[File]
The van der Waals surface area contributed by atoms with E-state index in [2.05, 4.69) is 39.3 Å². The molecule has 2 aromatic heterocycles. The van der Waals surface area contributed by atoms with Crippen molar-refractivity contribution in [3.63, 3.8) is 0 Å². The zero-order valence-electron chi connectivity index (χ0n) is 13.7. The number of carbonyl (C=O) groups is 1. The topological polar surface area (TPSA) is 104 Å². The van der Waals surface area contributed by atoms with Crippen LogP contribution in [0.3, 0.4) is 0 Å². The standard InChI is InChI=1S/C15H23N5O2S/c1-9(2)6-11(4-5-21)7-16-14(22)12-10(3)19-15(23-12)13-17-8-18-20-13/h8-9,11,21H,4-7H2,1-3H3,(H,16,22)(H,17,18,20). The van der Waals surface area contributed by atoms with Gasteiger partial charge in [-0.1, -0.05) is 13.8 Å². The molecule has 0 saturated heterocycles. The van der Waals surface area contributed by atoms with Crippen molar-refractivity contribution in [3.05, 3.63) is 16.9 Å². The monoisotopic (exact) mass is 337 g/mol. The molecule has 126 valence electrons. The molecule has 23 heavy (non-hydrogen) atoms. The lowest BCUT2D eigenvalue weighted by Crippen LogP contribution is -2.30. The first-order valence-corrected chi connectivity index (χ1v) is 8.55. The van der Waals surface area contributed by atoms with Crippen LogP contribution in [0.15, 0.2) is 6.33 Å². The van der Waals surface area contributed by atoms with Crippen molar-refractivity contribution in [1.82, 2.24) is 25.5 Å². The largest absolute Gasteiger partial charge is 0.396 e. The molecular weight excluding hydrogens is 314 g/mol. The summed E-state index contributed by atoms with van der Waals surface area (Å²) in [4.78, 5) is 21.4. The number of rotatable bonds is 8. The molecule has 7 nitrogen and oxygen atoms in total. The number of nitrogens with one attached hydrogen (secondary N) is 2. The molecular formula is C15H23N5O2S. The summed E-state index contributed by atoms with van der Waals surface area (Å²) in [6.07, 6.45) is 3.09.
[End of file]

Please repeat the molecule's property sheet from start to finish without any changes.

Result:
The van der Waals surface area contributed by atoms with E-state index in [2.05, 4.69) is 39.3 Å². The molecule has 2 aromatic heterocycles. The van der Waals surface area contributed by atoms with Crippen molar-refractivity contribution in [3.63, 3.8) is 0 Å². The zero-order valence-electron chi connectivity index (χ0n) is 13.7. The number of carbonyl (C=O) groups is 1. The topological polar surface area (TPSA) is 104 Å². The van der Waals surface area contributed by atoms with Crippen LogP contribution in [0.3, 0.4) is 0 Å². The standard InChI is InChI=1S/C15H23N5O2S/c1-9(2)6-11(4-5-21)7-16-14(22)12-10(3)19-15(23-12)13-17-8-18-20-13/h8-9,11,21H,4-7H2,1-3H3,(H,16,22)(H,17,18,20). The van der Waals surface area contributed by atoms with Gasteiger partial charge in [-0.1, -0.05) is 13.8 Å². The molecule has 0 saturated heterocycles. The van der Waals surface area contributed by atoms with Crippen molar-refractivity contribution in [3.05, 3.63) is 16.9 Å². The monoisotopic (exact) mass is 337 g/mol. The molecule has 126 valence electrons. The molecule has 23 heavy (non-hydrogen) atoms. The lowest BCUT2D eigenvalue weighted by Crippen LogP contribution is -2.30. The first-order valence-corrected chi connectivity index (χ1v) is 8.55. The van der Waals surface area contributed by atoms with Crippen LogP contribution in [0.15, 0.2) is 6.33 Å². The van der Waals surface area contributed by atoms with Crippen molar-refractivity contribution in [1.82, 2.24) is 25.5 Å². The largest absolute Gasteiger partial charge is 0.396 e. The molecular weight excluding hydrogens is 314 g/mol. The summed E-state index contributed by atoms with van der Waals surface area (Å²) in [4.78, 5) is 21.4. The number of rotatable bonds is 8. The molecule has 7 nitrogen and oxygen atoms in total. The number of nitrogens with one attached hydrogen (secondary N) is 2. The molecular formula is C15H23N5O2S. The summed E-state index contributed by atoms with van der Waals surface area (Å²) in [6.07, 6.45) is 3.09.